| LONDON, April 24
LONDON, April 24 Russia-themed equity funds have
sunk to the bottom of performance league tables as international
tensions over Ukraine and fear of tougher Western sanctions hurt
the value of Russian assets.
Mutual funds specialising in Russia and Eastern Europe were
the 30 worst performers out of all the 3,489 equity funds
available for sale in Britain in the three months to the end of
March, according to data from Lipper, a Thomson Reuters company
that tracks the asset management industry.
The hardest hit funds were the Neptune Investment
Management's Russia Special Situations, which lost more than 24
percent of its value over the period, and its Russia and Greater
Russia fund which was off 21 percent.
The funds' manager was unavailable to comment.
Next was the JP Morgan Russia fund, which was down 21
percent over the three month period, according to Lipper.
"A defining characteristic of the Ukraine crisis has been
uncertainty. We don't know whether sanctions against Russia will
become more or less severe," said Richard Titherington, Chief
Investment Officer for emerging market equities at JP Morgan
Asset Management in an emailed statement.
However, he said that the group has not adjusted its
regional emerging Europe portfolios in response to the crisis
"as we do not want to react speculatively to short-term news
The United States and the European Union have imposed visa
bans and asset freezes on a few Russian individuals in protest
at Russia's annexation last month of Ukraine's Crimea peninsula.
However, they have warned that harsher sanctions, affecting
key sectors of the Russian economy could be imposed in days
unless Russia implements the terms of an international agreement
signed last week intended to defuse the Ukraine crisis.
These tensions have helped Russia to become the worst
performing big emerging equity market so far this year. The
Moscow's rouble-denominated MICEX index down more than 10
percent since the start of 2014. The dollar-denominated RTS
has fallen more than 17 percent.
Boston-based fund tracker EPFR Global also said that Russia
dedicated equity funds were by far the worst performer among all
the emerging market country and regional fund groups, down some
20 percent for the year to date. The second worst performing
category is Emerging Europe Regional Funds in which Russia tends
to have a big weight.
In terms of flows, EPFR says $345 million fled
Russia-dedicated equity funds in the first quarter of 2014,
though there were inflows from mid-March as the Ukraine crisis
seemed to abate. Emerging Europe funds lost over $1.2 billion.
However, overall capital outflows from the country have
surged as international tensions have worsened and investors
have moved their money out of Russia.
Central bank data released earlier this month showed an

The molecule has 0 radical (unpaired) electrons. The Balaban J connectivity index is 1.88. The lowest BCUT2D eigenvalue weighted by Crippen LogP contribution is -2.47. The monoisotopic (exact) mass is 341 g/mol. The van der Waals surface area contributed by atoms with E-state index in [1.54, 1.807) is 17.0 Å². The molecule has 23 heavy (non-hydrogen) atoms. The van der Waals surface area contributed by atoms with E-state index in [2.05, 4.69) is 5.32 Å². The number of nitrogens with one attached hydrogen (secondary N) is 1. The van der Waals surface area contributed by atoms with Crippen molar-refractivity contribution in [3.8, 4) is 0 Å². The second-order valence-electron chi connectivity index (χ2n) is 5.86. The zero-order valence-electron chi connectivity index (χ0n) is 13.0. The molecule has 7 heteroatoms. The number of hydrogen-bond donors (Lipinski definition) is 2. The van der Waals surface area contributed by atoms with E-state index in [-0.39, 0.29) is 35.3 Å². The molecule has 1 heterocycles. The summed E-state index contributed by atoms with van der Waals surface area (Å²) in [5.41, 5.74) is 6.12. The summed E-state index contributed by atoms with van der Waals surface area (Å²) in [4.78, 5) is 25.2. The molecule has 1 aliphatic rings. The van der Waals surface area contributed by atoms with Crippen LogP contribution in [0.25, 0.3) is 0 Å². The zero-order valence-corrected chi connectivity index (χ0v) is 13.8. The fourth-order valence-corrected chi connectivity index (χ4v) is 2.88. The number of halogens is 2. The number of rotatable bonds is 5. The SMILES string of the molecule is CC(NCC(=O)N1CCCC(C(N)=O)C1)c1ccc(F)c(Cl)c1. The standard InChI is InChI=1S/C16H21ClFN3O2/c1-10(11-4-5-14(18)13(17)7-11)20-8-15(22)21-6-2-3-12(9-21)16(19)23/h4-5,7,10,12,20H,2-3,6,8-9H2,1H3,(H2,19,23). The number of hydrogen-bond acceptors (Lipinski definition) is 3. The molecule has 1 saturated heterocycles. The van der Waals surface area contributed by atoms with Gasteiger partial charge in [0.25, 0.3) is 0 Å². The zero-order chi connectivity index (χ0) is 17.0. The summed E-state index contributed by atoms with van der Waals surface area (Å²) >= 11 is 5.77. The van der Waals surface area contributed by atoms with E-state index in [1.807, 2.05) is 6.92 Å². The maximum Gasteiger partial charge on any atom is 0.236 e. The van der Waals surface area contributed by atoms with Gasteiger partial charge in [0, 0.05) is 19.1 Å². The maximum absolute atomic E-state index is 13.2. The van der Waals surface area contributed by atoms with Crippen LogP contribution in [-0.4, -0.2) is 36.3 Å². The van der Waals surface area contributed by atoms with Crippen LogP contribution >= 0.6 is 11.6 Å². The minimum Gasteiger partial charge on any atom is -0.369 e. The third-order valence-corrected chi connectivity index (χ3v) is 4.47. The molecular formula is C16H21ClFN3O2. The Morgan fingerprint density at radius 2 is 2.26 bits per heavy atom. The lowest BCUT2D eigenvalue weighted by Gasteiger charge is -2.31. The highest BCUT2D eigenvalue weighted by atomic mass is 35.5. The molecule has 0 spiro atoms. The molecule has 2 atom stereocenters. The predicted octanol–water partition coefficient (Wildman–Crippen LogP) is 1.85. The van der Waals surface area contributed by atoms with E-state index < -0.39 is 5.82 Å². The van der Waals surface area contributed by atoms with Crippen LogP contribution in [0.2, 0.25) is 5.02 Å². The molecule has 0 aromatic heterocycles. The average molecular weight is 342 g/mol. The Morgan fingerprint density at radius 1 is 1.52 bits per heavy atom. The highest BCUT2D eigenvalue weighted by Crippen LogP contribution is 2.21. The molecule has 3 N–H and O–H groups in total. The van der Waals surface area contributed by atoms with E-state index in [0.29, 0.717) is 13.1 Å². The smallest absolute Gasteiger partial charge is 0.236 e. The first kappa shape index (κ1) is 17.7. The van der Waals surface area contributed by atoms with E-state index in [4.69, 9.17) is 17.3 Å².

estimated $63.7 billion in net capital outflows from Russia in
the first three months of the year, the same as for the whole of
2013. The World Bank has said this year's total could reach $150
The heightened sense of political risk has added to an
existing discount for Russian assets, said Peter Taylor, senior
investment manager at Aberdeen Asset Management.
Aberdeen's Russian Equity fund slipped around 20 percent in
the first quarter of 2014, according to Lipper.
Some of the assets hardest hit in recent selloffs were
companies with links to individuals targeted by international
sanctions, Taylor said.
One example was a 16 percent drop in the shares of gas
producer Novatek since the beginning of March, which
counts billionaire Gennady Timchenko, who is included on a U.S.
list of people subject to asset freezes and visa bans, among its
Timchenko has said he considers the sanctions to be a badge
The dilemma facing fund managers is how to persuade
investors not to yank out cash from Russia funds.
Russia enthusiasts argue that in spite of heightened
political risk, the opportunities that led people to invest in
Russia in the first place - rising incomes and consumption, oil
and mineral wealth, a powerful industrial base - still hold.
Add to this the valuations, with Russian shares trading at a
50-70 percent discount to Chinese and Indian markets on a
Angelika Millendorfer, Head of Emerging Market Equities at
Raiffeisen Capital Management advises investors to keep an eye
on the long term.
"The valuation argument has always been true for Russia and
it's now truer than ever. The vast majority of Russian companies
are very cheap," she said.
"History shows that usually when a crisis is over, markets
tend to forget relatively quickly so I wouldn't expect this to
last too long."
Greater clarity over the extent of future sanctions and a
calming of the political situation in Ukraine could cap asset
price volatility in Russia, Aberdeen's Taylor said, adding he
remains broadly optimistic about investing in the country.
Particularly encouraging is the emergence of a "new economy"
in Russia characterised by companies like food retailer Magnit
which have kept separate from the oligarchic "old
economy", Taylor said.
However, he said for the time being investors should
continue to treat Russia with caution.
"Is the Russian market now cheap? It has always been cheap
and has now got even cheaper. In terms of whether now is the
time to jump in. The short answer is yes but the answer was yes
three months ago," he said.
(Additional reporting by Sujata Rao; editing by Anna Willard)